“As a defense lawyer, I look at this as an opportunity for defendants to shape the law across the country regarding warnings,” Quaranta said. “There is no duty to warn against a danger that can be immediately sensed by the average person.”

From a defense point of view, the Pokémon Go warnings are “state of the art and very impressive,” said Quaranta, who has played the game.

“Someone is going to be hard-pressed to say he didn't understand the current warning or that further information would have altered his conduct.”

Quaranta also said people bring their life experiences to bear in taking on activities, even if the activity doesn't specifically caution about a particular hazard.

But Teppler stressed that AR, and Pokémon Go in particular, is new and different.

Real-world lessons don't necessarily translate to the virtual, he said.

“So in your whole life experience, when have you ever played a situation where you had melded both the virtual world and the real world, and conducted your real world activities based on what's happening in your virtual environment?” he asked.

The risk factors in the real world “far outstrip anything that you can build in, into your logic, in a virtual world,” he said.

Game Design? Heads Down?

The game design also gives rise to a dialogue about potential liability for the app maker.

Kennerly said in other augmented reality situations, like heads-up displays in cars and airplanes, “you can see that careful attention was paid towards ensuring that the user isn't distracted from their environment.”

Pokémon Go is a little bit different, he said: “It's an augmented reality device that keeps the user's attention focused entirely on their phone. Ever since smartphones became common, so, too, did accidents involving people distracted by their phones.”

Kennerly added, “This sort of game looks like a perfect setup for causing more of those types of accidents. Whether or not that's the maker's responsibility is an issue that may need to be determined case-by-case.”

And Teppler said Pokémon Go requires multitasking, “which is almost impossible to do.”

You're already looking at one place, he said. “To play the game you have to be crossing the street looking at your phone.”

He added, “You're actually in the game. You are acting really within the universe inside the game, when you also have to be aware as a person outside the game of your surroundings.”

Quaranta said he could envision a scenario where an expert such as a psychologist said the level of concentration required for the game is distracting.

But he said, “Those things are open and obvious; there is a school of thought that people who make those distracted allegations should be responsible for their own actions.”

“Whether those are the majority of people, that is for a court to decide,” he said.

“My own point of view is, I don't think the level of distraction is an excuse to set aside common sense and ordinary judgment.”

However, he said, “There's going to be a diametric point of view.”

On one side, “you have the principles of responsibility for individual conduct; the other is, whether this game has somehow caused you to be distracted to the extent that you need to be warned or the game needs to be redesigned,” Quaranta said.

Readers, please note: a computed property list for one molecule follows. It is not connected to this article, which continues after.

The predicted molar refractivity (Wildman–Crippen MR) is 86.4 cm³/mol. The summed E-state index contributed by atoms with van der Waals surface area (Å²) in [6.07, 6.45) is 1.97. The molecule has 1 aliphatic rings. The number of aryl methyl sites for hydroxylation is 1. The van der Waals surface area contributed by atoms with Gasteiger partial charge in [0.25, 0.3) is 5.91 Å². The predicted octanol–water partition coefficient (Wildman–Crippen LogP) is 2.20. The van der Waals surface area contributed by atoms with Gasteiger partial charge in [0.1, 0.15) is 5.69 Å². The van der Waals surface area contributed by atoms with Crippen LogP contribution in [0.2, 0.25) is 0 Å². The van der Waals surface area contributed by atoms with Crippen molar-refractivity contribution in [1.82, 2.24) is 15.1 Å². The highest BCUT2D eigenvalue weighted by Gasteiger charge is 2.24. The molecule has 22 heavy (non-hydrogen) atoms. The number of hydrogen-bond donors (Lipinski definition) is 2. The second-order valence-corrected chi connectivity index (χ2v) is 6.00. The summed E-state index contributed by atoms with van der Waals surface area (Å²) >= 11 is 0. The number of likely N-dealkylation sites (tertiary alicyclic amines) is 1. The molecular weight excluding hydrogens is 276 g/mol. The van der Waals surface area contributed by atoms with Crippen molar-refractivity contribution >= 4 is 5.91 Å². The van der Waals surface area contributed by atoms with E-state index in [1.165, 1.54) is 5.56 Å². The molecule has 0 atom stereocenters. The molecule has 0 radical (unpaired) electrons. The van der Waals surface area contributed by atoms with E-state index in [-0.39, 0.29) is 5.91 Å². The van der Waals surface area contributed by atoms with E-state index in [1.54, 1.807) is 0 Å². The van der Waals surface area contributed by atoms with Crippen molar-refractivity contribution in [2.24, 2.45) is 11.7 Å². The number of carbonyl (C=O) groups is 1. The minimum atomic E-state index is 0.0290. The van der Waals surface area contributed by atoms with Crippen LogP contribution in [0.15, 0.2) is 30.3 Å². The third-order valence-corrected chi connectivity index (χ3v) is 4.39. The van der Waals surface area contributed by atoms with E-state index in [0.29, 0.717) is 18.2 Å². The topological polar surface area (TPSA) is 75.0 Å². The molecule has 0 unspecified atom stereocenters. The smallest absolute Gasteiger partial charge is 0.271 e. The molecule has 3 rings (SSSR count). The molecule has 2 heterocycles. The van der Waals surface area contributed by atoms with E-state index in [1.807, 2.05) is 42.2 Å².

“That is an evolution of classic product liability principles to the app economy.”

Third Parties? Distracted Driver?

What about when a distracted user, let's say a driver, hurts someone else? What then?

Whether there was duty owed to the plaintiff is the important threshold question, Kellert said.

Defense attorney Theodore Tsekerides, a partner in Weil's product liability group, said generally good arguments exist that a software app developer's duty should not extend to remote third parties such as people who say they were hurt by someone playing Pokémon Go while driving.

Since the existence of a duty is a question of law, a case would be dismissed if a judge agreed no duty was owed, he said.

Causation can pose another problem for plaintiffs.

Quaranta said, “That's a question where the individual responsibility of the car driver needs to be evaluated.”

A third party as an innocent victim “is an emotional depiction of the issue but I don't think that sets aside the analysis that people are responsible for their own actions,” he said.

Should an app developer foresee that someone would play the game while driving?

It's not necessarily foreseeable that people will “set aside their common judgment, disregard the training they went through then they got a license,” Quaranta said. “A lot of layers of misuse have to come together at the same time.”

However, he said courts could take different views on whether the app maker has liability.

But Teppler said, “You would have two defendants.”

“It's a high-risk activity. It invites high-risk behavior, and something that invites high-risk behavior should be more strictly construed against the offeror of that high-risk activity,” he said.

To contact the reporter on this story: Julie A. Steinberg in Washington at

To contact the editors responsible for this story: Steven Patrick at and Jeffrey D. Koelemay at